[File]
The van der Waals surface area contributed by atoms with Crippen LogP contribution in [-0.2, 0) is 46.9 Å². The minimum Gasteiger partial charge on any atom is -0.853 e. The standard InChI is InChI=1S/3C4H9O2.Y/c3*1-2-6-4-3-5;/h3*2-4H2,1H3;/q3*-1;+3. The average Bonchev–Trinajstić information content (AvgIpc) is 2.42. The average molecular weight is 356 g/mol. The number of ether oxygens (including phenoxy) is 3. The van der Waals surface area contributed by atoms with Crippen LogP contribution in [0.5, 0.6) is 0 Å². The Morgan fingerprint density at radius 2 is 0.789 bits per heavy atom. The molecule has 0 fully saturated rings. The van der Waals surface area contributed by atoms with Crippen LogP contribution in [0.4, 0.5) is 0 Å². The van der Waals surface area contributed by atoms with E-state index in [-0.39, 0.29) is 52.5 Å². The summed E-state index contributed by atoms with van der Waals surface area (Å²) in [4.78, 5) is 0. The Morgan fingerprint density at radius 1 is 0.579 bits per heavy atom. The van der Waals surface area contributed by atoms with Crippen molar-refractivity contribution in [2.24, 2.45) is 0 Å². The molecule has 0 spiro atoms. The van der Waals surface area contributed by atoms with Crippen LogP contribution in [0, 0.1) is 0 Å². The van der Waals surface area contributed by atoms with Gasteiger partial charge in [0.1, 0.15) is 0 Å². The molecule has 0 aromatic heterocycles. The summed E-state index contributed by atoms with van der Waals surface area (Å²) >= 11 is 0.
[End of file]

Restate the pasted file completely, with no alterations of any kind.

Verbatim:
The van der Waals surface area contributed by atoms with Crippen LogP contribution in [-0.2, 0) is 46.9 Å². The minimum Gasteiger partial charge on any atom is -0.853 e. The standard InChI is InChI=1S/3C4H9O2.Y/c3*1-2-6-4-3-5;/h3*2-4H2,1H3;/q3*-1;+3. The average Bonchev–Trinajstić information content (AvgIpc) is 2.42. The average molecular weight is 356 g/mol. The number of ether oxygens (including phenoxy) is 3. The van der Waals surface area contributed by atoms with Crippen LogP contribution in [0.5, 0.6) is 0 Å². The Morgan fingerprint density at radius 2 is 0.789 bits per heavy atom. The molecule has 0 fully saturated rings. The van der Waals surface area contributed by atoms with Crippen LogP contribution in [0.4, 0.5) is 0 Å². The van der Waals surface area contributed by atoms with E-state index in [-0.39, 0.29) is 52.5 Å². The summed E-state index contributed by atoms with van der Waals surface area (Å²) in [4.78, 5) is 0. The Morgan fingerprint density at radius 1 is 0.579 bits per heavy atom. The van der Waals surface area contributed by atoms with Crippen molar-refractivity contribution in [2.24, 2.45) is 0 Å². The molecule has 0 spiro atoms. The van der Waals surface area contributed by atoms with Crippen LogP contribution in [0, 0.1) is 0 Å². The van der Waals surface area contributed by atoms with Gasteiger partial charge in [0.1, 0.15) is 0 Å². The molecule has 0 aromatic heterocycles. The summed E-state index contributed by atoms with van der Waals surface area (Å²) >= 11 is 0.